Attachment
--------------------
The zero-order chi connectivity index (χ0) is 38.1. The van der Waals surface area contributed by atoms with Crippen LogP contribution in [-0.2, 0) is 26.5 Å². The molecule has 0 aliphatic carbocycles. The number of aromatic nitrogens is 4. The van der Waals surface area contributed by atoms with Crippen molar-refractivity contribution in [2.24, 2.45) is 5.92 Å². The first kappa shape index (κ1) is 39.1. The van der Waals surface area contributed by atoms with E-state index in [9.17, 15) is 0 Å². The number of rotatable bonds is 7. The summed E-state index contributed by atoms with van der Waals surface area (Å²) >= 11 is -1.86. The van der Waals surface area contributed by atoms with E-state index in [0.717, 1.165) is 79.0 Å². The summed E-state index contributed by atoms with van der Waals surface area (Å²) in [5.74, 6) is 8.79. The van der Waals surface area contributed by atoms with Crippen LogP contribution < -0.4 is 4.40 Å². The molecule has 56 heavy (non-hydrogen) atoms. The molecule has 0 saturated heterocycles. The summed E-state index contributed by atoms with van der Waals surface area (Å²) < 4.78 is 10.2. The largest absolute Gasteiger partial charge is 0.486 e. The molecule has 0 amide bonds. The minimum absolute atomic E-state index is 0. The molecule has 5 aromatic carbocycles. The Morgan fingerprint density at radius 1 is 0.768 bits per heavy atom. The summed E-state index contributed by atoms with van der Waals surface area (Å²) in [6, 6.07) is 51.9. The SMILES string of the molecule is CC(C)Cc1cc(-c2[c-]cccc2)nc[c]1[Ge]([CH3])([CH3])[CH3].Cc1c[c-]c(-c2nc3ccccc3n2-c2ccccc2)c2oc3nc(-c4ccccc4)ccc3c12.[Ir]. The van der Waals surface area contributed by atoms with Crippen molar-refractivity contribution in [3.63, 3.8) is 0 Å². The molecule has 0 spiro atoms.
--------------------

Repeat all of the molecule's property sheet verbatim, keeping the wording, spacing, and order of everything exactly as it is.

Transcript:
The zero-order chi connectivity index (χ0) is 38.1. The van der Waals surface area contributed by atoms with Crippen LogP contribution in [-0.2, 0) is 26.5 Å². The molecule has 0 aliphatic carbocycles. The number of aromatic nitrogens is 4. The van der Waals surface area contributed by atoms with Crippen molar-refractivity contribution in [2.24, 2.45) is 5.92 Å². The first kappa shape index (κ1) is 39.1. The van der Waals surface area contributed by atoms with E-state index in [9.17, 15) is 0 Å². The number of rotatable bonds is 7. The summed E-state index contributed by atoms with van der Waals surface area (Å²) >= 11 is -1.86. The van der Waals surface area contributed by atoms with E-state index in [0.717, 1.165) is 79.0 Å². The summed E-state index contributed by atoms with van der Waals surface area (Å²) in [5.74, 6) is 8.79. The van der Waals surface area contributed by atoms with Crippen LogP contribution < -0.4 is 4.40 Å². The molecule has 56 heavy (non-hydrogen) atoms. The molecule has 0 saturated heterocycles. The summed E-state index contributed by atoms with van der Waals surface area (Å²) < 4.78 is 10.2. The largest absolute Gasteiger partial charge is 0.486 e. The molecule has 0 amide bonds. The minimum absolute atomic E-state index is 0. The molecule has 5 aromatic carbocycles. The Morgan fingerprint density at radius 1 is 0.768 bits per heavy atom. The summed E-state index contributed by atoms with van der Waals surface area (Å²) in [6, 6.07) is 51.9. The SMILES string of the molecule is CC(C)Cc1cc(-c2[c-]cccc2)nc[c]1[Ge]([CH3])([CH3])[CH3].Cc1c[c-]c(-c2nc3ccccc3n2-c2ccccc2)c2oc3nc(-c4ccccc4)ccc3c12.[Ir]. The van der Waals surface area contributed by atoms with Crippen molar-refractivity contribution in [3.63, 3.8) is 0 Å². The molecule has 0 spiro atoms.